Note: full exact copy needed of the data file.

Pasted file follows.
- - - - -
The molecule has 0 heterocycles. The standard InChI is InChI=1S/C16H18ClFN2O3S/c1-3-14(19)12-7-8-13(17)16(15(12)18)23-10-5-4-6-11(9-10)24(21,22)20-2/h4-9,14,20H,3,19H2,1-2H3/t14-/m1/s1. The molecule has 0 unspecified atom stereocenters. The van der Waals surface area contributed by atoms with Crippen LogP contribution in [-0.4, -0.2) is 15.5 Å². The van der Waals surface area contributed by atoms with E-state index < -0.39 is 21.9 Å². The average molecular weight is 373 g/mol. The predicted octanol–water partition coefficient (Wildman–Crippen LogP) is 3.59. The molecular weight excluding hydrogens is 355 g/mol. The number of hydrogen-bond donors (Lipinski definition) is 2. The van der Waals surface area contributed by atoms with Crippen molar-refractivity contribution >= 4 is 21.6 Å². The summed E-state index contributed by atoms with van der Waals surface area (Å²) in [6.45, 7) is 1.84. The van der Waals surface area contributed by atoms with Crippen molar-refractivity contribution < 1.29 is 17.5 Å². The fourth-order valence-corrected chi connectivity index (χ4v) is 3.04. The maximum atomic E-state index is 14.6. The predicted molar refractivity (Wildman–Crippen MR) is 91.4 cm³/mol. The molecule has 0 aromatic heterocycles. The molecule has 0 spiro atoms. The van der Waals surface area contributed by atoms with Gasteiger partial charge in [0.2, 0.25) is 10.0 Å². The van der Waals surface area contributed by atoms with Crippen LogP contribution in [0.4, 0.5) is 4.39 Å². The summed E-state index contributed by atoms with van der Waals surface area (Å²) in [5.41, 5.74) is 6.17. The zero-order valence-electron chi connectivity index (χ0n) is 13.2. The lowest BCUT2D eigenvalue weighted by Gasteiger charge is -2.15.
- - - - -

The molecule has 0 heterocycles. The standard InChI is InChI=1S/C16H18ClFN2O3S/c1-3-14(19)12-7-8-13(17)16(15(12)18)23-10-5-4-6-11(9-10)24(21,22)20-2/h4-9,14,20H,3,19H2,1-2H3/t14-/m1/s1. The molecule has 0 unspecified atom stereocenters. The van der Waals surface area contributed by atoms with Crippen LogP contribution in [-0.4, -0.2) is 15.5 Å². The van der Waals surface area contributed by atoms with E-state index < -0.39 is 21.9 Å². The average molecular weight is 373 g/mol. The predicted octanol–water partition coefficient (Wildman–Crippen LogP) is 3.59. The molecular weight excluding hydrogens is 355 g/mol. The number of hydrogen-bond donors (Lipinski definition) is 2. The van der Waals surface area contributed by atoms with Crippen molar-refractivity contribution >= 4 is 21.6 Å². The summed E-state index contributed by atoms with van der Waals surface area (Å²) in [6.45, 7) is 1.84. The van der Waals surface area contributed by atoms with Crippen molar-refractivity contribution < 1.29 is 17.5 Å². The fourth-order valence-corrected chi connectivity index (χ4v) is 3.04. The maximum atomic E-state index is 14.6. The predicted molar refractivity (Wildman–Crippen MR) is 91.4 cm³/mol. The molecule has 0 aromatic heterocycles. The molecule has 0 spiro atoms. The van der Waals surface area contributed by atoms with Gasteiger partial charge in [0.2, 0.25) is 10.0 Å². The van der Waals surface area contributed by atoms with Crippen LogP contribution in [0.4, 0.5) is 4.39 Å². The summed E-state index contributed by atoms with van der Waals surface area (Å²) in [5.41, 5.74) is 6.17. The zero-order valence-electron chi connectivity index (χ0n) is 13.2. The lowest BCUT2D eigenvalue weighted by Gasteiger charge is -2.15.